MTV and mortgage-backed securities have a few things in common. Both were created 15 years ago, have high volume, and reach millions of homes.

After that, the comparison breaks down. MTV is a cultural phenomenon that just about everybody knows, while mortgage-backed securities remain almost invisible to the public, even though they are the ultimate source of funds to finance more than 40% of all American homes.

The comparison also underscores that the massive MBS market is not only a very young one, but one that has developed with remarkable speed.

Fannie Mae, the biggest issuer, marked the 15th anniversary last week with a breakfast presentation in New York about its own role in the market.

Robert J. Levin, Fannie's executive vice president for marketing, said the company was expecting 1996 to become its second-biggest year ever in MBS issuance, trailing only 1993's volume, which was swollen by a mammoth refinancing boom. Through October, Fannie had issued $129 billion. The total for the year will likely trail only 1993's $221 million.

"Consider that in 1981, we used electric typewriters to type pool data," Mr. Levin said. Now investors can get far more complex pool information electronically through a special service called PoolTalk.

Another speaker, John C. Sites Jr., said back in 1981, investors thought a security with four tranches was complicated. Now, some issues have more than 30, he added. Mr. Sites is general partner of Daystar LLC, a mutual fund company. Previously, he was with Bear, Stearns Companies, where he founded the mortgage department.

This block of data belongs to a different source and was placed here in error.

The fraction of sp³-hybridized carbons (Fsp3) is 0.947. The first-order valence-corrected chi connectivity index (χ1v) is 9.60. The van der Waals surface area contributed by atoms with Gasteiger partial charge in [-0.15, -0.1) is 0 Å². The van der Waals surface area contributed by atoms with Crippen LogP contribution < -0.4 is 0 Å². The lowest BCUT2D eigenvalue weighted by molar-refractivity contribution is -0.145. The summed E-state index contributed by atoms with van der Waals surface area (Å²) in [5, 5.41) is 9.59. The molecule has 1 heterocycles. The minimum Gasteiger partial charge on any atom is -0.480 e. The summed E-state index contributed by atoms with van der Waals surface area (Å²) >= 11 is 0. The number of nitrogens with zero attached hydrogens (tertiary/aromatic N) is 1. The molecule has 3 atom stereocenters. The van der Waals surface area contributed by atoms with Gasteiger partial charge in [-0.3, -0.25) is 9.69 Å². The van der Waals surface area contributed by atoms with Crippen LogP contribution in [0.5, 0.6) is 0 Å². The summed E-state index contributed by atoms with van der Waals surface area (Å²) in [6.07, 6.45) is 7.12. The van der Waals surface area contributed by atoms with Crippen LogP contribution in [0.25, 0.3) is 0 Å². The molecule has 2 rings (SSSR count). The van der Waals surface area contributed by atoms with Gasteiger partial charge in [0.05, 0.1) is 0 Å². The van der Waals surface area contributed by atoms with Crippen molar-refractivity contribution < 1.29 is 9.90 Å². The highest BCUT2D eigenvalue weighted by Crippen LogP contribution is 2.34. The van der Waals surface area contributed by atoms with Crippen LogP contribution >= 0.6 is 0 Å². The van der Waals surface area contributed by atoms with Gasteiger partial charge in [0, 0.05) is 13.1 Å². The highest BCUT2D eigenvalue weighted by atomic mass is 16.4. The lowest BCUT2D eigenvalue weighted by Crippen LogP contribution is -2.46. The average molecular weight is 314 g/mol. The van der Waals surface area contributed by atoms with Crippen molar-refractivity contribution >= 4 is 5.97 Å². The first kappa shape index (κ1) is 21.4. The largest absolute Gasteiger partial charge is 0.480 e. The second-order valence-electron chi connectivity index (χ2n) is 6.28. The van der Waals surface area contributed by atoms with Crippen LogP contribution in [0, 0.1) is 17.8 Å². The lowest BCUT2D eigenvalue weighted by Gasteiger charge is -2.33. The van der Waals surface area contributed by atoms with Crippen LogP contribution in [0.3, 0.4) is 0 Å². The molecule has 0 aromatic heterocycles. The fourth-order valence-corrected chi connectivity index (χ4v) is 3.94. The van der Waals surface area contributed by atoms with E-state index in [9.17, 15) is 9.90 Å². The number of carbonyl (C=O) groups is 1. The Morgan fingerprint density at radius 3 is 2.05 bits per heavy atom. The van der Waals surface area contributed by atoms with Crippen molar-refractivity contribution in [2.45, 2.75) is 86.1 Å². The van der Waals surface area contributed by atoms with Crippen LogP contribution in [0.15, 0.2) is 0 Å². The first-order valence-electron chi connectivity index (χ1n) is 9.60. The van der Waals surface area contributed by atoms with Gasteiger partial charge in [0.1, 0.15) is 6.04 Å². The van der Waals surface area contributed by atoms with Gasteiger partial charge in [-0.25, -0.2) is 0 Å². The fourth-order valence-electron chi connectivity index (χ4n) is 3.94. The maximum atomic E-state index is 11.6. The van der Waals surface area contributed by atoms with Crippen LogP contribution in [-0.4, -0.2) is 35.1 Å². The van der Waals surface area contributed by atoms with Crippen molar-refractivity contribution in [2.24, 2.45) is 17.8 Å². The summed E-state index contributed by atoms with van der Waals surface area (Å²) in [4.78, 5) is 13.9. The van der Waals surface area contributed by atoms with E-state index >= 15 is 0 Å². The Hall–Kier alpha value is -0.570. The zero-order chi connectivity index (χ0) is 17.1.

Stephen B. Ashley, chairman and chief executive of the Ashley Group and a Fannie board member, said the growth in the size and liquidity of the MBS market had been highly beneficial to consumers by significantly reducing the cost of mortgages.

In 1981, the average spread between the 10-year Treasury security and the commitment rate on 30-year mortgages was 273 basis points. This year, Mr. Ashley said, the spread has averaged 137 basis points.

Mr. Ashley predicted that the MBS market would facilitate the emergence of many more types of mortgages tailored to changing household requirements. "People now use mortgages as a financial tool, refinancing in and out as the need arises.

Material distributed at the breakfast showed that foreign investors, which held just 6.3% of all mortgage securities in 1991, have built their holdings to 9.3%. And Fannie Mae and Freddie Mac are themselves now holding 8.4% of all mortgage securities, against just 1.3% five years ago.

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